Guide to Cheese Types
Arborio Rice - Gourmet Guide
June 12, 2019 | By Dave Mattingly
Arborio Rice is best known as the classic Italian rice for making risotto. Arborio rice falls into the category of "short-grained rice." This differentiates it from long-grained rice, such as the narrow grains of jasmine or basmati rice. Arborio rice is shaped more like a football, with a smooth, shiny exterior. Especially when making risotto, you want to seek out short-grain varieties of rice, like Arborio, as their high starch content will allow them to easily absorb liquid and give risotto its characteristic thick consistency. Arborio rice does not undergo as much milling as normal rice, which also helps to maintain its high starch content. Be sure not to rinse or wash Arborio Rice as that will eliminate its sticky, starchy qualities. Look for Superfino on the label, indicating the highest grade Arborio Rice.
Arborio Rice in Risotto: Arborio rice is a great choice for risotto, as it can thicken a great deal of liquid without the grains of rice becoming soggy or pulpy. It's simple to learn how to make risotto if you follow two simple rules: stir the grains often and add liquid slowly. When making risotto, first sauté some onion and garlic in olive oil, then add your dry Arborio grains. Cook them in the hot oil for about five minutes until they take on a light brown appearance and toasty aroma. This will help to enhance their flavor, add a nutty taste to the aroma, and warm up the rice.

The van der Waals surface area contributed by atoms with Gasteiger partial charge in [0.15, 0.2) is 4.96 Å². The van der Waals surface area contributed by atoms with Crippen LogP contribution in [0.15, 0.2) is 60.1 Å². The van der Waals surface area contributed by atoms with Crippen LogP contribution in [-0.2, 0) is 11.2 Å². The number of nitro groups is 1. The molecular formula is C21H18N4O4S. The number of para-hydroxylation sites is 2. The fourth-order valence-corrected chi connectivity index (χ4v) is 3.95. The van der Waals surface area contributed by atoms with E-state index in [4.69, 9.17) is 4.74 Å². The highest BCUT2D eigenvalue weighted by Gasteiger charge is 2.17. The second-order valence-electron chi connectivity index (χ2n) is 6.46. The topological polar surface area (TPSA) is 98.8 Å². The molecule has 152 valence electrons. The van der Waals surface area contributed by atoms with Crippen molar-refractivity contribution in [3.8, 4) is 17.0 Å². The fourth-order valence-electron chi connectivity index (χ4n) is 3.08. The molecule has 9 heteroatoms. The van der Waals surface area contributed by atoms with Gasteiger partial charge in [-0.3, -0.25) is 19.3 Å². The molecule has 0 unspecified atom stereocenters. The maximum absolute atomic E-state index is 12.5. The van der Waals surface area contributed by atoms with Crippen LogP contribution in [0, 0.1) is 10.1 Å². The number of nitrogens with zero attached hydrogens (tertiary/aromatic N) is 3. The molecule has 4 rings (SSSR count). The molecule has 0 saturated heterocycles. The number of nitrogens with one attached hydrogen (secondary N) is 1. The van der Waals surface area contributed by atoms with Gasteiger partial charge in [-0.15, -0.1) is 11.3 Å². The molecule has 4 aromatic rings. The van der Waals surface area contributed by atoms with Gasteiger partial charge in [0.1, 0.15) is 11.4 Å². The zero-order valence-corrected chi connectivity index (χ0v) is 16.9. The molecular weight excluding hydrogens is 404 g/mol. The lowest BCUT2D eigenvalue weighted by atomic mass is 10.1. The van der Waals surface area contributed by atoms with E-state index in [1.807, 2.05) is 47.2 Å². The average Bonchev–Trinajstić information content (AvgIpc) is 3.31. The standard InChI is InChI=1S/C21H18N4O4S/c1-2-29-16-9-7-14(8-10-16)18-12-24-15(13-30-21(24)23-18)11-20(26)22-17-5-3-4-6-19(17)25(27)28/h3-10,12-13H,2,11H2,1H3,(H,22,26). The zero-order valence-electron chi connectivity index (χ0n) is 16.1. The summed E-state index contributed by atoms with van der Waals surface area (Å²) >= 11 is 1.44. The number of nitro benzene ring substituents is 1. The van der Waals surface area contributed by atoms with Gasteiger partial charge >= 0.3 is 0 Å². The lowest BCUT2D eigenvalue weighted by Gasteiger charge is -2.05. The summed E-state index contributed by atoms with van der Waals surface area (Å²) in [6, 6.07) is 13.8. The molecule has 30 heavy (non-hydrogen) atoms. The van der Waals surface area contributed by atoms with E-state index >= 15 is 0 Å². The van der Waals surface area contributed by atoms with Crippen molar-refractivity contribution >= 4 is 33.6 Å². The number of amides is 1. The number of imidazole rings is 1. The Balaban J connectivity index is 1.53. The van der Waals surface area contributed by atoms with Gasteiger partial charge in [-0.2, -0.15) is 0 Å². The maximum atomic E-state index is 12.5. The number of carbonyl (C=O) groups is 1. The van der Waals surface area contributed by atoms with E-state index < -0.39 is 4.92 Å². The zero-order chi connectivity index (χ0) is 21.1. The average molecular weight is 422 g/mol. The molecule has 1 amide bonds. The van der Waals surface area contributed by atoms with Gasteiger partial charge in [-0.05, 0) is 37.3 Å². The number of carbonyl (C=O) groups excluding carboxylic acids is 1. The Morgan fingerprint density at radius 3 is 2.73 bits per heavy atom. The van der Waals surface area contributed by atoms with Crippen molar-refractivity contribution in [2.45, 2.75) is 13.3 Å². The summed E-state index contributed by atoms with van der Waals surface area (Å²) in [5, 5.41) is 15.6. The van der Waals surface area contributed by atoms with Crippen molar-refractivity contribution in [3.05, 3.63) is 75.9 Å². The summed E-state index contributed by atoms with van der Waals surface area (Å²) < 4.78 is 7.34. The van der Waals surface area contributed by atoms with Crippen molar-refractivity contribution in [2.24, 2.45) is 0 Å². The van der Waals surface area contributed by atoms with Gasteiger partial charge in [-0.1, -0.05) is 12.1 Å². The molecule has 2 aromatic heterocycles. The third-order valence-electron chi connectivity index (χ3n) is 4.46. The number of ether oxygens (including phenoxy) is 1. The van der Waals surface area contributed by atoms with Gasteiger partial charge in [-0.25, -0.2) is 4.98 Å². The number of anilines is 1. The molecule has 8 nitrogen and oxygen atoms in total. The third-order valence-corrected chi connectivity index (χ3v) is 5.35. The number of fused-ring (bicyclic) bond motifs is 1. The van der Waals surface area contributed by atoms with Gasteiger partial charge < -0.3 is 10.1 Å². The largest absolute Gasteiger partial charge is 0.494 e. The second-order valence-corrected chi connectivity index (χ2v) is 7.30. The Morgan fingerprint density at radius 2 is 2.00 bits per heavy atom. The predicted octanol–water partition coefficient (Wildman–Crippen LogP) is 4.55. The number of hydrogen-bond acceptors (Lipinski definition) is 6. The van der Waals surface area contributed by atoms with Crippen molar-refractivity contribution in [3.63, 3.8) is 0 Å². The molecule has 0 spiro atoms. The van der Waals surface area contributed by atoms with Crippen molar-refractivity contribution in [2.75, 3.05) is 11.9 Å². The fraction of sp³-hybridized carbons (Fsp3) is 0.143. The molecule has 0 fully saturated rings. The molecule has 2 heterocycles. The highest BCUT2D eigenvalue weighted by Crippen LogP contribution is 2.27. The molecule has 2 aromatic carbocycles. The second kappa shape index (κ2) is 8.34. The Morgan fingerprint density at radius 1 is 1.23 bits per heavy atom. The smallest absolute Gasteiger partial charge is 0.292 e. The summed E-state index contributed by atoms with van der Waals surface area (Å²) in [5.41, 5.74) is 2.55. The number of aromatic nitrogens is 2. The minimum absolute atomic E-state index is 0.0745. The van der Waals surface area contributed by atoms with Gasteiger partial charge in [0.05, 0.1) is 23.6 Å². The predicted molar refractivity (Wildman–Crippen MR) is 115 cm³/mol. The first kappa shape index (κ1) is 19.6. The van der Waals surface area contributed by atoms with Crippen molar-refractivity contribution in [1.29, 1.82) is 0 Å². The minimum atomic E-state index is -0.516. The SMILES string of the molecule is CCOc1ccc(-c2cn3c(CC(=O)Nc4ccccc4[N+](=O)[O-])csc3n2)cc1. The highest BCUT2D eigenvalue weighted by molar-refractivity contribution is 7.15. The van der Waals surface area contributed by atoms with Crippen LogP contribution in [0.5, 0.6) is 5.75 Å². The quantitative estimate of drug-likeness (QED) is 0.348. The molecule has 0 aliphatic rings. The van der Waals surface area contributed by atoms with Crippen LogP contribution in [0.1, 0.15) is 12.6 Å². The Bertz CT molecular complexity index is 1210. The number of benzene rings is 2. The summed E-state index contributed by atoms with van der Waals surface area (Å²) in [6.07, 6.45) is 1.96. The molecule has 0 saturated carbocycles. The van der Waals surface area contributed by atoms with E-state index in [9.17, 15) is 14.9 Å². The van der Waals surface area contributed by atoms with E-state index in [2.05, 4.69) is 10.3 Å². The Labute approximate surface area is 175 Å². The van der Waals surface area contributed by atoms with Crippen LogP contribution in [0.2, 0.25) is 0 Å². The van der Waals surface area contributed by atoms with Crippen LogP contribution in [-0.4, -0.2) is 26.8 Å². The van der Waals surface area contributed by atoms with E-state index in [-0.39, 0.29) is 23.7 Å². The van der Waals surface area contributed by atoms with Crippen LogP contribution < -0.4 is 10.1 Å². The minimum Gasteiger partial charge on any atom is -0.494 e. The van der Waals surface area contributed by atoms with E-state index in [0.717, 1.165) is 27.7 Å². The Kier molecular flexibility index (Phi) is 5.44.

Keeping the grains warm is an important part of extracting all of the starch you can from risotto. The more starch you can coax out of the Arborio Rice, the creamier your risotto will be. For this reason, it is recommended to slowly ladle in about a 1/2 cup of warm broth or water at a time to your pot of rice, stirring all the while. The easiest way to keep your broth warm is to keep a separate pot on the stove at a low simmer and ladle directly into the rice. If you were to add cold broth, that would stop the cooking process, and prevent your sauce from getting creamy. Once the Arborio rice has absorbed the 1/2 cup, add another ladleful of broth.
Why go to all this trouble? By slowly adding the liquid, you repeatedly leach starch out of the Arborio rice to thicken the sauce. A similar result is achieved by the constant stirring, which agitates the rice to pull the starch out. While you do not have to go through all of these steps, you will be missing out on what makes Arborio Rice such a prized short grain rice in the Italian pantry.
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